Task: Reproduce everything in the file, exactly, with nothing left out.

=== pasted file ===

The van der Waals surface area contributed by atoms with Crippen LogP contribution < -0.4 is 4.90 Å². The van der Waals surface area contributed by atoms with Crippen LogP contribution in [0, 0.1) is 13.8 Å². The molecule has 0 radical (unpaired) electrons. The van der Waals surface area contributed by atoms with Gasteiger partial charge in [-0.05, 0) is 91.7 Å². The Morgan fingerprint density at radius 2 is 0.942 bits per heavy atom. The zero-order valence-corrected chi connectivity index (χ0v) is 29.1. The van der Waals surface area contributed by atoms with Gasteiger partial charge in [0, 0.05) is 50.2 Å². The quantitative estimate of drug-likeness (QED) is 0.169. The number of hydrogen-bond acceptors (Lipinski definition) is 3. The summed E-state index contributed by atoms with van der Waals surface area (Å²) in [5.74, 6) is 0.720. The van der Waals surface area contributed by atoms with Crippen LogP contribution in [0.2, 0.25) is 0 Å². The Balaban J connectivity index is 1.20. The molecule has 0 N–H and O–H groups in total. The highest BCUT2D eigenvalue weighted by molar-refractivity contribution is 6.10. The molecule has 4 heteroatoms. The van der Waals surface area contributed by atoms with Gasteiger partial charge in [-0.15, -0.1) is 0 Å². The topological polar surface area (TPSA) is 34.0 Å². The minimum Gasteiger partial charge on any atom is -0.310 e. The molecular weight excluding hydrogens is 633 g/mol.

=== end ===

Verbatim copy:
The van der Waals surface area contributed by atoms with Crippen LogP contribution < -0.4 is 4.90 Å². The van der Waals surface area contributed by atoms with Crippen LogP contribution in [0, 0.1) is 13.8 Å². The molecule has 0 radical (unpaired) electrons. The van der Waals surface area contributed by atoms with Gasteiger partial charge in [-0.05, 0) is 91.7 Å². The Morgan fingerprint density at radius 2 is 0.942 bits per heavy atom. The zero-order valence-corrected chi connectivity index (χ0v) is 29.1. The van der Waals surface area contributed by atoms with Gasteiger partial charge in [0, 0.05) is 50.2 Å². The quantitative estimate of drug-likeness (QED) is 0.169. The number of hydrogen-bond acceptors (Lipinski definition) is 3. The summed E-state index contributed by atoms with van der Waals surface area (Å²) in [5.74, 6) is 0.720. The van der Waals surface area contributed by atoms with Crippen LogP contribution in [0.2, 0.25) is 0 Å². The Balaban J connectivity index is 1.20. The molecule has 0 N–H and O–H groups in total. The highest BCUT2D eigenvalue weighted by molar-refractivity contribution is 6.10. The molecule has 4 heteroatoms. The van der Waals surface area contributed by atoms with Gasteiger partial charge in [-0.15, -0.1) is 0 Å². The topological polar surface area (TPSA) is 34.0 Å². The minimum Gasteiger partial charge on any atom is -0.310 e. The molecular weight excluding hydrogens is 633 g/mol.